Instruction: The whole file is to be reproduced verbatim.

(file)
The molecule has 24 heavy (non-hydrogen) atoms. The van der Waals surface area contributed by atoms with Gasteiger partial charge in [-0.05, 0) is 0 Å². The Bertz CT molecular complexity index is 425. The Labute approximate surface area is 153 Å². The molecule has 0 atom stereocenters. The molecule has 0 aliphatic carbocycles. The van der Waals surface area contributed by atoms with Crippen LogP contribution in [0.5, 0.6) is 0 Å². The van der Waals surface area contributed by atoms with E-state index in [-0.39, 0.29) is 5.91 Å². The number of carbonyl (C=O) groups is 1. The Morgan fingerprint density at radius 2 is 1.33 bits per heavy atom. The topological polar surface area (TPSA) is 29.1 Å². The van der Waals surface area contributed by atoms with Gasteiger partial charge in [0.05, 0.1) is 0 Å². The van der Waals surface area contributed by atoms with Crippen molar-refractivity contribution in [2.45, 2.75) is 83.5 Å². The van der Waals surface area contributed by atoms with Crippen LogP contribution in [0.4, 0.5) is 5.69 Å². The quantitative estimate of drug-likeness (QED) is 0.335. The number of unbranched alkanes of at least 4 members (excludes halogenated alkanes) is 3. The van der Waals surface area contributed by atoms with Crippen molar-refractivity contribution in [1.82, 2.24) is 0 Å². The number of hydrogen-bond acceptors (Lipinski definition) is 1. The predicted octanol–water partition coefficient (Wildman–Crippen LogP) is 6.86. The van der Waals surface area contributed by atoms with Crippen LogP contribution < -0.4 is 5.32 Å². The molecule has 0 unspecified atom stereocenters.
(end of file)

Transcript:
The molecule has 24 heavy (non-hydrogen) atoms. The van der Waals surface area contributed by atoms with Gasteiger partial charge in [-0.05, 0) is 0 Å². The Bertz CT molecular complexity index is 425. The Labute approximate surface area is 153 Å². The molecule has 0 atom stereocenters. The molecule has 0 aliphatic carbocycles. The van der Waals surface area contributed by atoms with Crippen LogP contribution in [0.5, 0.6) is 0 Å². The van der Waals surface area contributed by atoms with E-state index in [-0.39, 0.29) is 5.91 Å². The number of carbonyl (C=O) groups is 1. The Morgan fingerprint density at radius 2 is 1.33 bits per heavy atom. The topological polar surface area (TPSA) is 29.1 Å². The van der Waals surface area contributed by atoms with Gasteiger partial charge in [0.05, 0.1) is 0 Å². The van der Waals surface area contributed by atoms with Crippen molar-refractivity contribution in [2.45, 2.75) is 83.5 Å². The van der Waals surface area contributed by atoms with Crippen LogP contribution in [0.4, 0.5) is 5.69 Å². The quantitative estimate of drug-likeness (QED) is 0.335. The number of unbranched alkanes of at least 4 members (excludes halogenated alkanes) is 3. The van der Waals surface area contributed by atoms with Crippen molar-refractivity contribution in [1.82, 2.24) is 0 Å². The number of hydrogen-bond acceptors (Lipinski definition) is 1. The predicted octanol–water partition coefficient (Wildman–Crippen LogP) is 6.86. The van der Waals surface area contributed by atoms with Crippen LogP contribution < -0.4 is 5.32 Å². The molecule has 0 unspecified atom stereocenters.